The Munnamalai Lab

We investigate how signaling programs instruct in vivo stem cells of the cochlea to differentiate into a highly specialized, organized sensory epithelium.

Principal Investigator

Vidhya Munnamalai, Ph.D.

Location

Contact

207-288-6000

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Patterning and gene regulatory network underlying Wnt and Bmp signaling

The goal of the lab is to investigate how cell decisions are made during development. To investigate this, the model system we use is the mouse auditory organ due to the complex organization of cells. The auditory organ, the cochlea, has a highly specialized organization for auditory function. There are two types of mechanosensory cells that are required for hearing: Inner hair cells detect sound and the outer hair cells amplify sound. The longitudinal axis specifies frequency selectivity. We use in vitro, in vivo (in utero electroporation) molecular and mouse genetic approaches to validate gene networks.  

Patterning and dichotomy of the sensory epithelium 

The radial axis determines how the inner and outer hair cells are innervated in the sensory epithelium. The sensory epithelium is known as the organ of Corti. In rodents and humans, there is always one row of inner hair cells (IHCs) to three rows of outer hair cells (OHCs). This 1:3 ratio is essential for proper auditory function. 

Asymmetry across the radial axis 

During development, the cochlear duct beings with a very simple structure across the radial axis. These simple epithelia: the Reissner’s membrane (RM), the Stria valscularis (SV), inner sulcus (IS), sensory (S), outer sulcus (OS) will mature to establish a very highly specialized structure and organization. The hair cells are supported by surrounding support cells. We investigate the molecular mechanisms that help specify these cell fate decisions in the cochlea during development.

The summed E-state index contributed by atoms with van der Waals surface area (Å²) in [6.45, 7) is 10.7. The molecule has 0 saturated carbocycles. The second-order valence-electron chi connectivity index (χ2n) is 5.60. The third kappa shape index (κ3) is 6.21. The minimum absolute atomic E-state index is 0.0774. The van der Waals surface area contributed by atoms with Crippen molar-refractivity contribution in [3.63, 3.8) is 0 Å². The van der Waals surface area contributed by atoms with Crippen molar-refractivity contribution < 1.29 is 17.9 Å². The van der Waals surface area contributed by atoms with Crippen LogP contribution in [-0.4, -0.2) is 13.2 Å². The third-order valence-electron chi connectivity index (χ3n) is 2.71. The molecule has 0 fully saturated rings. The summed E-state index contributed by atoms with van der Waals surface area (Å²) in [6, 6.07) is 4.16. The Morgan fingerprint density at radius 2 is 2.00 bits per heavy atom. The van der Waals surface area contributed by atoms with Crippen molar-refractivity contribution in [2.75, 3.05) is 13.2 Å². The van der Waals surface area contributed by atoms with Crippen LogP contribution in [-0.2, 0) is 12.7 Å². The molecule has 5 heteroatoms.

Counter-gradients to pattern asymmetry 

We are interested in two pathways that are important for radial asymmetry: the Wnt and Bmp pathways. We hypothesize that they act in an opposing manner to form counter gradients and hence, asymmetry of the mature cochlea. We are also interested in studying how the asymmetric cellular architecture is established.

Gene Regulatory Networks 

Using genomic, perturbation and spatial localization studies, we look to assemble gene regulatory networks to help us model gene interactions underlying cell signaling.


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